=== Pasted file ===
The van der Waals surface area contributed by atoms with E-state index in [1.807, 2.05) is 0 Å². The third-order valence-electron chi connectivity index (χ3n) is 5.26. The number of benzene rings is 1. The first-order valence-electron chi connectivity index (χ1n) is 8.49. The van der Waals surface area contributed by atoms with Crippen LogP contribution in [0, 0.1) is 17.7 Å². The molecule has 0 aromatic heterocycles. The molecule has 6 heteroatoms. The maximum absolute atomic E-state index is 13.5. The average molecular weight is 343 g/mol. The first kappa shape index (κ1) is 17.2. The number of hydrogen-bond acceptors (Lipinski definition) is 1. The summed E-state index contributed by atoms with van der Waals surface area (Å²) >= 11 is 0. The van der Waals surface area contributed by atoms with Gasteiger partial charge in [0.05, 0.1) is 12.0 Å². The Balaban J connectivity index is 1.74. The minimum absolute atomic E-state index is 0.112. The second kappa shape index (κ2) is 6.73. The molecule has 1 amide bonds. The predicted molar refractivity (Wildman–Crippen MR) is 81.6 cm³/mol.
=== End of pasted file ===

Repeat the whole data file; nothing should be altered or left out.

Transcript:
The van der Waals surface area contributed by atoms with E-state index in [1.807, 2.05) is 0 Å². The third-order valence-electron chi connectivity index (χ3n) is 5.26. The number of benzene rings is 1. The first-order valence-electron chi connectivity index (χ1n) is 8.49. The van der Waals surface area contributed by atoms with Crippen LogP contribution in [0, 0.1) is 17.7 Å². The molecule has 0 aromatic heterocycles. The molecule has 6 heteroatoms. The maximum absolute atomic E-state index is 13.5. The average molecular weight is 343 g/mol. The first kappa shape index (κ1) is 17.2. The number of hydrogen-bond acceptors (Lipinski definition) is 1. The summed E-state index contributed by atoms with van der Waals surface area (Å²) >= 11 is 0. The van der Waals surface area contributed by atoms with Gasteiger partial charge in [0.05, 0.1) is 12.0 Å². The Balaban J connectivity index is 1.74. The minimum absolute atomic E-state index is 0.112. The second kappa shape index (κ2) is 6.73. The molecule has 1 amide bonds. The predicted molar refractivity (Wildman–Crippen MR) is 81.6 cm³/mol.